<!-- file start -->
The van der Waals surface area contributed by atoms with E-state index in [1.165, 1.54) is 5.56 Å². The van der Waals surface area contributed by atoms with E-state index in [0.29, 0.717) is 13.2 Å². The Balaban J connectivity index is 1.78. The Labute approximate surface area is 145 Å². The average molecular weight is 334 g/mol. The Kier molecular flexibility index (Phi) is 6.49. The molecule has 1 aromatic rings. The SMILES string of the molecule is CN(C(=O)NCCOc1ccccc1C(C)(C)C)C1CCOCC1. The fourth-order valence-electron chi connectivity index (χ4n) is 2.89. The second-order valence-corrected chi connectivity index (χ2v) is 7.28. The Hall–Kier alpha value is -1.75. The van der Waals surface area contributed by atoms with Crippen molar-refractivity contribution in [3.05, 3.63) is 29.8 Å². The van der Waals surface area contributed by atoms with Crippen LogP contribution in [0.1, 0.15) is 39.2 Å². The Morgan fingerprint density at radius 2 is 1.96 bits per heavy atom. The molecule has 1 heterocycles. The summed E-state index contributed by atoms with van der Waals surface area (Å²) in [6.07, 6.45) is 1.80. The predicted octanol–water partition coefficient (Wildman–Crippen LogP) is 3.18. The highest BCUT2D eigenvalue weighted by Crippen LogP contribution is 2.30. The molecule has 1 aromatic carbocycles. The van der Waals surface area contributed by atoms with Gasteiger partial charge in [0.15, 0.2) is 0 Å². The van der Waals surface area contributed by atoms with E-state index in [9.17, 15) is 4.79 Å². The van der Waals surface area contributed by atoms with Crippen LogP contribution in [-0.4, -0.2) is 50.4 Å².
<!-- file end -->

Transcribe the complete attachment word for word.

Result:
The van der Waals surface area contributed by atoms with E-state index in [1.165, 1.54) is 5.56 Å². The van der Waals surface area contributed by atoms with E-state index in [0.29, 0.717) is 13.2 Å². The Balaban J connectivity index is 1.78. The Labute approximate surface area is 145 Å². The average molecular weight is 334 g/mol. The Kier molecular flexibility index (Phi) is 6.49. The molecule has 1 aromatic rings. The SMILES string of the molecule is CN(C(=O)NCCOc1ccccc1C(C)(C)C)C1CCOCC1. The fourth-order valence-electron chi connectivity index (χ4n) is 2.89. The second-order valence-corrected chi connectivity index (χ2v) is 7.28. The Hall–Kier alpha value is -1.75. The van der Waals surface area contributed by atoms with Crippen molar-refractivity contribution in [3.05, 3.63) is 29.8 Å². The van der Waals surface area contributed by atoms with Crippen LogP contribution in [0.1, 0.15) is 39.2 Å². The Morgan fingerprint density at radius 2 is 1.96 bits per heavy atom. The molecule has 1 heterocycles. The summed E-state index contributed by atoms with van der Waals surface area (Å²) in [6.07, 6.45) is 1.80. The predicted octanol–water partition coefficient (Wildman–Crippen LogP) is 3.18. The highest BCUT2D eigenvalue weighted by Crippen LogP contribution is 2.30. The molecule has 1 aromatic carbocycles. The van der Waals surface area contributed by atoms with Gasteiger partial charge in [0.15, 0.2) is 0 Å². The van der Waals surface area contributed by atoms with E-state index in [9.17, 15) is 4.79 Å². The van der Waals surface area contributed by atoms with Crippen LogP contribution in [-0.4, -0.2) is 50.4 Å².